While hundreds of cars queued for coronavirus testing outside the Crossroads Hotel in south-west Sydney on Monday, the nearby Casula shopping mall was much quieter than usual.
"It's like a ghost town now," Chillie Nguyen, who is manager of Casula Eyeware. "Just suddenly on Saturday, it got quiet all of a sudden."
Chillie Nguyen, manager of Casula Eyewear in Casula Mall, says foot traffic and business have been affected by the new coronavirus cluster.Credit:James Brickwood
Hundreds in the area have been tested for COVID-19 and 21 people have been linked to a coronavirus cluster at the Crossroads Hotel since it was first confirmed by NSW Health on Friday.
"Once the news was out, we noticed the centre was slow. I think people are nervous in that sense: I had people who had booked an appointment on Saturday ring up and say they weren't coming," Mr Nguyen said.
"Foot traffic was not the same. We are a bit concerned; if we have to lock down again, many small businesses won't recover. It's not only myself but all the tenants around here."
Another Casula Mall shopkeeper said his business suffered a 20 per cent drop over the weekend, as hundreds in the area either got tested for COVID-19 or entered self-isolation after visiting the Crossroads Hotel between July 3 and 10.
Queues for the COVID-19 testing clinic in the Crossroads car park stretched over a kilometre around the block on Monday, prompting NSW Health to extend its hours and open a new pop-up clinic at the Picton Imperial Hotel, which is also linked to the cluster.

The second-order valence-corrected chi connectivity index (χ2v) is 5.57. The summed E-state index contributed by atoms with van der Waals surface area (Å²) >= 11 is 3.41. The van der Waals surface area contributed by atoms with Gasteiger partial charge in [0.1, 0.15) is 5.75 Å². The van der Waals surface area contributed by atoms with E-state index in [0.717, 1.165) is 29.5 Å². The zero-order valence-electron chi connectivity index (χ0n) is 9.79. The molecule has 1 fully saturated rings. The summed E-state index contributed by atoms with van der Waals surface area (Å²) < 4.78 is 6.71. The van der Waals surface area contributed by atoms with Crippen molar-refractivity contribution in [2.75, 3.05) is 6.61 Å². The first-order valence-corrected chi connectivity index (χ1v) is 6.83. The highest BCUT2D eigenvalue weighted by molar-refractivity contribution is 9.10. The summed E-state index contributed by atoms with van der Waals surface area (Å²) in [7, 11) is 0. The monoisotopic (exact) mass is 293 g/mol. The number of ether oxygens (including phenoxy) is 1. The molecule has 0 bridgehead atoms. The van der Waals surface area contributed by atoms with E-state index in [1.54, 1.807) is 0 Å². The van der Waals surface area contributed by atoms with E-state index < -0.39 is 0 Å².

Moey Kerrigan, who went to the Crossroads Hotel last Tuesday, lined up for more than four hours. He and three friends, who were getting tested because they had been in close proximity, said the line "was much longer than expected".
Moey Kerrigan and three of his friends waited more than four hours for a test at the Crossroads Hotel on Monday.Credit:James Brickwood
NSW Labor leader Jodi McKay said she had seen a number of cars leave the hours-long queue as people had work commitments, ran out of petrol, or didn't allow enough time because they thought it would be a quicker process.
She called on the government to ensure it was communicating with south-west Sydney's multicultural community in many languages and through community faith leaders. "We have one go at stopping the spread," she said.
Casula resident Ano Sei, from the Samoan community, said the priest of his Catholic Parish had been limiting numbers and sending a strong message about social distancing during the pandemic.
Casula resident Ano Sei said he would be staying home and remaining vigilant as the local coronavirus cluster grew on Monday.Credit:James Brickwood
"We are grateful to have leaders like that, it is a positive thing," he said. "The [Crossroads Hotel] is a popular spot for the weekend but the message in my community is to stay away from public places."
Mr Sei said he was concerned that people who went to the pub might have been moving within the local community over the past week without realising they had the disease.
He and his wife are wearing face masks as a precaution and keeping their distance from other people.
"We are worried," he said. "Me and the family have made a commitment that we need to play our part. We have not been to the pub. But we were talking on the weekend, and I think once the rush is over we have to be tested, just to have peace of mind."